Here is a downloadable pdf that gives a basic method for you to make your own house. You could make the house you grew up in, the house you would like to live in or you could put several houses together and create your own village.
You can download the pdf here

Wild drawing!
We explored collaborative drawing processes, experimenting with working in an instinctive and responsive way.
Drawing workshop 1
We taped sheets of paper to the table and began by making large gestural marks with sticks of charcoal.
Drawing workshop 2
We moved around the table so as not to become attached to the marks that we made ourselves.
Drawing workshop 3
After a few rounds of this, when we had all loosened up a bit, we paused to look at the marks in front of us. We chose marks that we wanted to emphasise and rubbed away ones that we wanted to recede.
Drawing workshop 4
We then chose colours and worked into the marks in front of us in more detail.
Wild drawing 1
Although this approach focuses on the process we enjoyed the drawings it produced as well.
Photographing drawings 1
Wild drawing 2
A theme of organic shapes and plant-like forms emerged through our collaboration with seed pods, stalks and leaves starting appearing from our initial random mark making.

Wild drawing 3

Lots of the people I work with have not done any drawing for years and many of them have been put off it altogether by told that their mark making was not ‘good enough’. However, drawing in this spontaneous and cooperative way takes the pressure off trying to create a ‘good’ or representative piece of work, and allows people to just respond to what is in front of them. That we all felt pleased with the drawings was an unexpected and happy by product to an enjoyable process.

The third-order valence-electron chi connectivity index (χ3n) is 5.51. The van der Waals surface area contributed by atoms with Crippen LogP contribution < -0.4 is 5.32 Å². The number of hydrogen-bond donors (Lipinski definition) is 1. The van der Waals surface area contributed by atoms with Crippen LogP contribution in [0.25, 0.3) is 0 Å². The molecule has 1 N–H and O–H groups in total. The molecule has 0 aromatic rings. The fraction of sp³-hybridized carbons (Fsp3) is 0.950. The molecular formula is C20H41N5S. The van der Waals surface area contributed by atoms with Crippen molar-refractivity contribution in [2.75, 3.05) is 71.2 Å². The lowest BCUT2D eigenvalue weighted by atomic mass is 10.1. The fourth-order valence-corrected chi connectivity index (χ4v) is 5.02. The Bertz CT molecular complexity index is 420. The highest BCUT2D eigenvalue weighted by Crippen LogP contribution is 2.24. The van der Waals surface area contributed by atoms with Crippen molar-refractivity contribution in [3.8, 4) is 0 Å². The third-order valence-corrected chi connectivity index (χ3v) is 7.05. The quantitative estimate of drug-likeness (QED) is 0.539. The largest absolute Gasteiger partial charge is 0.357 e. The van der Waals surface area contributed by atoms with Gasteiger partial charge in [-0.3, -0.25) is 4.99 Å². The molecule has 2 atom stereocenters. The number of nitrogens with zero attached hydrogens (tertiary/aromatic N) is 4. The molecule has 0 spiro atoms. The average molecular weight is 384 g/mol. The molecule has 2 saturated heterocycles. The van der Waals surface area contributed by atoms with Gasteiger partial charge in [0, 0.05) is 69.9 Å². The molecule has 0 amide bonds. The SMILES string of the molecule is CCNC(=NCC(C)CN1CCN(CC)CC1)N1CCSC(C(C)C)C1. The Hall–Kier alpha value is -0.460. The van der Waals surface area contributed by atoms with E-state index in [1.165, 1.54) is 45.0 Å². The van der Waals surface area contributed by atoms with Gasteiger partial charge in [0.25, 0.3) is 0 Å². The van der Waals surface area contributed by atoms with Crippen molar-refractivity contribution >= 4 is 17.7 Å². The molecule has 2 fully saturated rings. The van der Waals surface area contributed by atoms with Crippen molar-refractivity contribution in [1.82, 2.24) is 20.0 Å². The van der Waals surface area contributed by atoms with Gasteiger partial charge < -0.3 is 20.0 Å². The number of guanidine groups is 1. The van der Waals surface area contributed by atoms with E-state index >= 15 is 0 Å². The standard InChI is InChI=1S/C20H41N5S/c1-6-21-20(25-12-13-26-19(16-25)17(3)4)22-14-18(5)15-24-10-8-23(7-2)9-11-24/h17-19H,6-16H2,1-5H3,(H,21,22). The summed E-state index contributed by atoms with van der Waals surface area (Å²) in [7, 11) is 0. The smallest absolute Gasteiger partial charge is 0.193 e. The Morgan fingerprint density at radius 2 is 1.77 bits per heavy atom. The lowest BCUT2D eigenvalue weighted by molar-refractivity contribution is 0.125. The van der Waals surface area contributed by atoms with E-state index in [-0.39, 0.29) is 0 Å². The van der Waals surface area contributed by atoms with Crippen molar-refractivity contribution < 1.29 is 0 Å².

What the participants say about the group
Luci provides a relaxed and fun environment offering freedom for everyone to explore their creative potential. She is encouraging and engages with you. Inclusivity is key in her workshops and I really enjoy coming every week. It gives me the space to create and talk with other parents. I look forward to this group every week. It has saved my sanity being able to mix with so many wonderful people, talk to each other, learn about our lives and cultures. Being creative has given me purpose and I feel it’s cemented my relationship with my child – he goes to crèche and it gives me the break to be the best mum I can be.

I am so grateful that I found this group as I cam be me without worrying about my child. I feel refreshed and ready to face up with my day-to-day routine again. I have never been in a group like Luci leads here. This is an incredible session. I strongly believe that this session is an asset for Children’s Centres in Bristol.

I’m in this group since 2013 and I’m happy to come here. Sometimes I feel myself isolated because of my autistic child and here I can improve my English.
Wild drawing 4Photographing drawings 2

I come to Branching Out as I find it really helps me stay connected to myself, parenting and life can sometimes feel like it takes over. Also when things are tough, it is amazing to know there is always Tuesday mornings to look forward to when I can sit and maybe have a cup of tea and I don’t have to explain myself. Everyone seems to be able to relate regardless and there is a shared knowledge of what it is to be a parent without the group being focused on that. The creativity (whilst not therapy in itself) is therapeutic! It’s calming and restoring and uplifting.

I really enjoyed in this group and I get a lot of ideas to get my job and building up a lots of skills and the way to talk with people by English and I meet lovely people in this group so very big thanks to Luci xxxx